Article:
Councilwoman Maria Quiñones Sánchez is proposing that the city provide the School District of Philadelphia with a “one-time targeted” grant of up to $50 million to hire back nurses, counselors and other school employees.
This spring, city and state lawmakers cobbled together about $140 million from a variety of sources to help close the district’s $304 million budget gap. Without new money, the district had prepared a “doomsday budget” that called for about 3,800 employees to be laid off.
The district had asked for the city and state to provide $180 million, with the rest of the money to close the gap to come from union concessions.
Sánchez noted that the city had a $200 million increase in revenue in the last fiscal year and is anticipating a “significant surplus” in the current fiscal year.
“We have the opportunity to make a significant short-term investment in our schools and prevent a looming catastrophe,” she said.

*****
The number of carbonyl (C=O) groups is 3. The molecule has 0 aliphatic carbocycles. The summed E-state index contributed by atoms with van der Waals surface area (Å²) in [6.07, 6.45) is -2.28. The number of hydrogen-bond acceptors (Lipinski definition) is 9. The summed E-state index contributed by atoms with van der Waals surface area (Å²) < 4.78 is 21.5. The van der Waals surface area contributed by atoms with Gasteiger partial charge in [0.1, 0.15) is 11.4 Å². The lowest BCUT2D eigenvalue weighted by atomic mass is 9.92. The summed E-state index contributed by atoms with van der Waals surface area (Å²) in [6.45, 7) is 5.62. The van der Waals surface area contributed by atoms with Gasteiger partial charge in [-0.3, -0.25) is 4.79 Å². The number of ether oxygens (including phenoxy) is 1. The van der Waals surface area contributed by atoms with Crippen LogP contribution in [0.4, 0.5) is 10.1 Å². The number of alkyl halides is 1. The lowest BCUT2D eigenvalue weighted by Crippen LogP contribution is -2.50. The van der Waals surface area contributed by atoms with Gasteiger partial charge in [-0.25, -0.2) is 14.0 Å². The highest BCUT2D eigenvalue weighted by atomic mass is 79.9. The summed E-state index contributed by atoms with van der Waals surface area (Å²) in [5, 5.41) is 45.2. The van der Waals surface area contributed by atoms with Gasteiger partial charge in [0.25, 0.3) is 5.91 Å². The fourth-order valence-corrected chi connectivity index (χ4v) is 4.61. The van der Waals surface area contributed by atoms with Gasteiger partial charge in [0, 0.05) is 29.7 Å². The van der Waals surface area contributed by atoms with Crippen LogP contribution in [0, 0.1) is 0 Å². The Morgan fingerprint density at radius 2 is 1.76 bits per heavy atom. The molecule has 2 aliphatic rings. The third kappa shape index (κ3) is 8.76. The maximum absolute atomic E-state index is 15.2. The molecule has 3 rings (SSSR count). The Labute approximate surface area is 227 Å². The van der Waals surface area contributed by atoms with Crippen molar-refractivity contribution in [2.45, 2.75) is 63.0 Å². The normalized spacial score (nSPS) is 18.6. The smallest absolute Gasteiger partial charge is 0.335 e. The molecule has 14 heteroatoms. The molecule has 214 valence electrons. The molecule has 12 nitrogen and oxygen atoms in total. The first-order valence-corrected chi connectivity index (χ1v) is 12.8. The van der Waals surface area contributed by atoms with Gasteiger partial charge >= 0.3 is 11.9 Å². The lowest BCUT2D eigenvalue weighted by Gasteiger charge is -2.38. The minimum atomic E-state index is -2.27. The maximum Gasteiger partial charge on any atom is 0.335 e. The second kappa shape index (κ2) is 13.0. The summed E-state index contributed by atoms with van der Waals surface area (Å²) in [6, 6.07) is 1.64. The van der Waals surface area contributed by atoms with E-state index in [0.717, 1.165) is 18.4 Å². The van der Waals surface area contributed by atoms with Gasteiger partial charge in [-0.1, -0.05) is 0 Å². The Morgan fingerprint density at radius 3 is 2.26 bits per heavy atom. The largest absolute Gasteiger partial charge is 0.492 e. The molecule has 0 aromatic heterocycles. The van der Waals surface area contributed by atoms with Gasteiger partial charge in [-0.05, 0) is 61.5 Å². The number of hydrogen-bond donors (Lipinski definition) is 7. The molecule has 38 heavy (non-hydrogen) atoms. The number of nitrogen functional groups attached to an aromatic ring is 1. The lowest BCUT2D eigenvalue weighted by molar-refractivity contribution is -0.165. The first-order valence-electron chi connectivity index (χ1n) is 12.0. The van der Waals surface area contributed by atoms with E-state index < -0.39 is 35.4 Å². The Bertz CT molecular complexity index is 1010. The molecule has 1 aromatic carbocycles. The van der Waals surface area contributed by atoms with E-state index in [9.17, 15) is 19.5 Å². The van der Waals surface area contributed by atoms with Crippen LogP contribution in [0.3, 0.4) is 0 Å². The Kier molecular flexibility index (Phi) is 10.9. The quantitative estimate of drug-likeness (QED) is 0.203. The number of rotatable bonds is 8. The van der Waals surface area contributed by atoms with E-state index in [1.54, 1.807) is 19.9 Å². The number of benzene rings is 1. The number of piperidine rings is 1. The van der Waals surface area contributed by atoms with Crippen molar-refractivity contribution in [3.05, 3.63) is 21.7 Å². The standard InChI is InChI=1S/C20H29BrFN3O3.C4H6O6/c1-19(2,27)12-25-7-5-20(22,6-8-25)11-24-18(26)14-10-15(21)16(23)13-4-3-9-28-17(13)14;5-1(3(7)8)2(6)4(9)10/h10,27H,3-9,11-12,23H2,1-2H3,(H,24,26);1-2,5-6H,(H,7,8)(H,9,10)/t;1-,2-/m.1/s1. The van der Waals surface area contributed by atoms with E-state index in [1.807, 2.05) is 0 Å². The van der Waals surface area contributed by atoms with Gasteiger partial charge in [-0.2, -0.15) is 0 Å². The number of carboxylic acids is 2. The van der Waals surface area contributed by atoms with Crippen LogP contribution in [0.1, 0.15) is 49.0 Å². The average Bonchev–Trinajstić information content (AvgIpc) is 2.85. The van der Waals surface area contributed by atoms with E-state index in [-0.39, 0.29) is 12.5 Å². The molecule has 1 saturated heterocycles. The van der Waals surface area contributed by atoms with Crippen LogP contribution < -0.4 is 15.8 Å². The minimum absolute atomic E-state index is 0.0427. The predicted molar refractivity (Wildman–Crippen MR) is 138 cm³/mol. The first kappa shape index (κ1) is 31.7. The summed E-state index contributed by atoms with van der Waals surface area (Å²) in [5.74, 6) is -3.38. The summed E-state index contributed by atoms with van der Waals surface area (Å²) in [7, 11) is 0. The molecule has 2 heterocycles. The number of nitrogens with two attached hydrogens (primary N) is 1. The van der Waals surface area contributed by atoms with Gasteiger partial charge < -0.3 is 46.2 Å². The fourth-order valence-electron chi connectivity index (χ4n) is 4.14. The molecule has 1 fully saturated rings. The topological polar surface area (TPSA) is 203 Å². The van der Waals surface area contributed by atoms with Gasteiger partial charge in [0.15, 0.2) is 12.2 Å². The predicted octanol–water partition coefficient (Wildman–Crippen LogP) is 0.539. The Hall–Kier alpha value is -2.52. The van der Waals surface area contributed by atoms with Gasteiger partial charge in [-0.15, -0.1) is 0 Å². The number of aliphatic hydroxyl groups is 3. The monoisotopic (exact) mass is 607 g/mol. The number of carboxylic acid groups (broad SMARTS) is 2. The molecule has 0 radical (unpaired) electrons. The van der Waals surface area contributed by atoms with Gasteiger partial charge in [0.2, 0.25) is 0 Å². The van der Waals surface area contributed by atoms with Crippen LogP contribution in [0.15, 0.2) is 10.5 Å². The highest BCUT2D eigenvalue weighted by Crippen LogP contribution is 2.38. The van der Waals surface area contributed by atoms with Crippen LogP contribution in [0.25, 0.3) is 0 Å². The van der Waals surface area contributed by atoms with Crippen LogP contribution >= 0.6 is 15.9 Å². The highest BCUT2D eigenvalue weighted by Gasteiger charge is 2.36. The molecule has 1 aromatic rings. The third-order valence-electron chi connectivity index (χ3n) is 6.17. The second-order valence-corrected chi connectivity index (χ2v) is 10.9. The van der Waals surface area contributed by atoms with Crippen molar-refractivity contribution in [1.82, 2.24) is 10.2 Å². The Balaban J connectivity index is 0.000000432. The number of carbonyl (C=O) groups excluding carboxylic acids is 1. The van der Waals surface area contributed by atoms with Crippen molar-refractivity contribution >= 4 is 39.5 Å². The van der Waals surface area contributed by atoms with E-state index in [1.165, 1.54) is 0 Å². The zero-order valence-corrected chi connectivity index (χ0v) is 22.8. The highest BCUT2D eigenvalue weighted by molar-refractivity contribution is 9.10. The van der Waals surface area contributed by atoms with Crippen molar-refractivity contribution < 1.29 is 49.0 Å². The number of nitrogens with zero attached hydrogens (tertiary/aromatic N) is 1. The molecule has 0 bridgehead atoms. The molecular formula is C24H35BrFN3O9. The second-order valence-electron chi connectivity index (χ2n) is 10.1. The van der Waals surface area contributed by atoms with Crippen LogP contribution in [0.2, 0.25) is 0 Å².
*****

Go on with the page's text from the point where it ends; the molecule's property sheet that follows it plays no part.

She also suggested the state could give the city relief from the “maintenance of efforts” requirement for school funding, which does not allow the city to cut funding to the schools. The requirement is the reason often cited for rejecting proposal like Sánchez’s – the city can’t give $50 million to the schools this year without providing the money next year as well.
That’s also why policymakers prefer raising or creating new taxes, which are steady revenue streams, to bail out the schools.
City Council this year passed a cigarette tax to help fund the schools, but the state failed to give permission to enact it. Sánchez called on state lawmakers to enact the tax this fall.
Sánchez also sponsored a bill this spring to raise the business Use and Occupancy tax, which flows to the schools. The tax was raised in 2012, but Sánchez couldn’t get enough support to raise it two years in a row.
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